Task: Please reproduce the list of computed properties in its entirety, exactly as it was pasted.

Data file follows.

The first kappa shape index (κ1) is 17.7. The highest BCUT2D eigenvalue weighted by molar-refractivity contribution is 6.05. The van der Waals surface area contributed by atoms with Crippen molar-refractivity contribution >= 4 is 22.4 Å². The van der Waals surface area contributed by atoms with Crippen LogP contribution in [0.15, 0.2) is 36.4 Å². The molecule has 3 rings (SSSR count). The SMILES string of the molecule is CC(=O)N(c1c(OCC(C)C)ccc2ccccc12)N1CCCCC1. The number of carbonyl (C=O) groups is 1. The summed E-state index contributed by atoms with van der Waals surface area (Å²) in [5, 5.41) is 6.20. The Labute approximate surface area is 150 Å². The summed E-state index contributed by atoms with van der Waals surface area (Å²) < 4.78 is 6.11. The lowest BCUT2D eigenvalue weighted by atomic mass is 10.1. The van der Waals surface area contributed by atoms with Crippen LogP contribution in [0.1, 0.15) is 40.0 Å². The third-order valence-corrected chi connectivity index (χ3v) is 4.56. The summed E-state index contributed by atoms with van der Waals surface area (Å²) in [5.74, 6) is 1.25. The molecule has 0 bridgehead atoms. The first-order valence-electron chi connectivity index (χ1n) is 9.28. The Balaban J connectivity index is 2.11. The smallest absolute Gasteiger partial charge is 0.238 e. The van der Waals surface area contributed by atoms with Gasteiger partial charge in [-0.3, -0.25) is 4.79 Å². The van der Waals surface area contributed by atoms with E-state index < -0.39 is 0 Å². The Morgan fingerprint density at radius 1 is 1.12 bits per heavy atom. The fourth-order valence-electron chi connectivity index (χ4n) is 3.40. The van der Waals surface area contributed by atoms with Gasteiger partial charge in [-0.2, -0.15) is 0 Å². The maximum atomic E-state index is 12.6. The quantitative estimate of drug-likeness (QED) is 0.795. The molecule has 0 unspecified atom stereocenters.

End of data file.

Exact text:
The first kappa shape index (κ1) is 17.7. The highest BCUT2D eigenvalue weighted by molar-refractivity contribution is 6.05. The van der Waals surface area contributed by atoms with Crippen molar-refractivity contribution >= 4 is 22.4 Å². The van der Waals surface area contributed by atoms with Crippen LogP contribution in [0.15, 0.2) is 36.4 Å². The molecule has 3 rings (SSSR count). The SMILES string of the molecule is CC(=O)N(c1c(OCC(C)C)ccc2ccccc12)N1CCCCC1. The number of carbonyl (C=O) groups is 1. The summed E-state index contributed by atoms with van der Waals surface area (Å²) in [5, 5.41) is 6.20. The Labute approximate surface area is 150 Å². The summed E-state index contributed by atoms with van der Waals surface area (Å²) < 4.78 is 6.11. The lowest BCUT2D eigenvalue weighted by atomic mass is 10.1. The van der Waals surface area contributed by atoms with Crippen LogP contribution in [0.1, 0.15) is 40.0 Å². The third-order valence-corrected chi connectivity index (χ3v) is 4.56. The summed E-state index contributed by atoms with van der Waals surface area (Å²) in [5.74, 6) is 1.25. The molecule has 0 bridgehead atoms. The first-order valence-electron chi connectivity index (χ1n) is 9.28. The Balaban J connectivity index is 2.11. The smallest absolute Gasteiger partial charge is 0.238 e. The van der Waals surface area contributed by atoms with Gasteiger partial charge in [-0.3, -0.25) is 4.79 Å². The van der Waals surface area contributed by atoms with E-state index < -0.39 is 0 Å². The Morgan fingerprint density at radius 1 is 1.12 bits per heavy atom. The fourth-order valence-electron chi connectivity index (χ4n) is 3.40. The van der Waals surface area contributed by atoms with Gasteiger partial charge in [-0.2, -0.15) is 0 Å². The maximum atomic E-state index is 12.6. The quantitative estimate of drug-likeness (QED) is 0.795. The molecule has 0 unspecified atom stereocenters.